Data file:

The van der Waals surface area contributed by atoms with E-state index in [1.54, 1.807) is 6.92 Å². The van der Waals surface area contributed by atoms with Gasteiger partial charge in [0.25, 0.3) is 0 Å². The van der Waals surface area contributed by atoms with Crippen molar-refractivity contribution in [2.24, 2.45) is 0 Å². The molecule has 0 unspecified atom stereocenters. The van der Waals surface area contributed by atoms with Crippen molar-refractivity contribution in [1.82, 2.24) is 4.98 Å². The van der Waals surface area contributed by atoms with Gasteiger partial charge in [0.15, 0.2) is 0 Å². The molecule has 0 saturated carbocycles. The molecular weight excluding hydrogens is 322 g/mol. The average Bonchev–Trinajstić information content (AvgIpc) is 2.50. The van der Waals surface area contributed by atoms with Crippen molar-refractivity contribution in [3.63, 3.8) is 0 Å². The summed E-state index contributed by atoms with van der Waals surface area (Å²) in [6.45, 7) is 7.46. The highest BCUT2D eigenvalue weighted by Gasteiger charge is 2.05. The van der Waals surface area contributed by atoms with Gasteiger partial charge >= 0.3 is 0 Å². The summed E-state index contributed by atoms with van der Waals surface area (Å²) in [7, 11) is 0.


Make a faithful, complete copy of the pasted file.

The van der Waals surface area contributed by atoms with E-state index in [1.54, 1.807) is 6.92 Å². The van der Waals surface area contributed by atoms with Gasteiger partial charge in [0.25, 0.3) is 0 Å². The van der Waals surface area contributed by atoms with Crippen molar-refractivity contribution in [2.24, 2.45) is 0 Å². The molecule has 0 unspecified atom stereocenters. The van der Waals surface area contributed by atoms with Crippen molar-refractivity contribution in [1.82, 2.24) is 4.98 Å². The van der Waals surface area contributed by atoms with Gasteiger partial charge in [0.15, 0.2) is 0 Å². The molecule has 0 saturated carbocycles. The molecular weight excluding hydrogens is 322 g/mol. The average Bonchev–Trinajstić information content (AvgIpc) is 2.50. The van der Waals surface area contributed by atoms with Crippen molar-refractivity contribution in [3.63, 3.8) is 0 Å². The summed E-state index contributed by atoms with van der Waals surface area (Å²) in [6.45, 7) is 7.46. The highest BCUT2D eigenvalue weighted by Gasteiger charge is 2.05. The van der Waals surface area contributed by atoms with Gasteiger partial charge >= 0.3 is 0 Å². The summed E-state index contributed by atoms with van der Waals surface area (Å²) in [7, 11) is 0.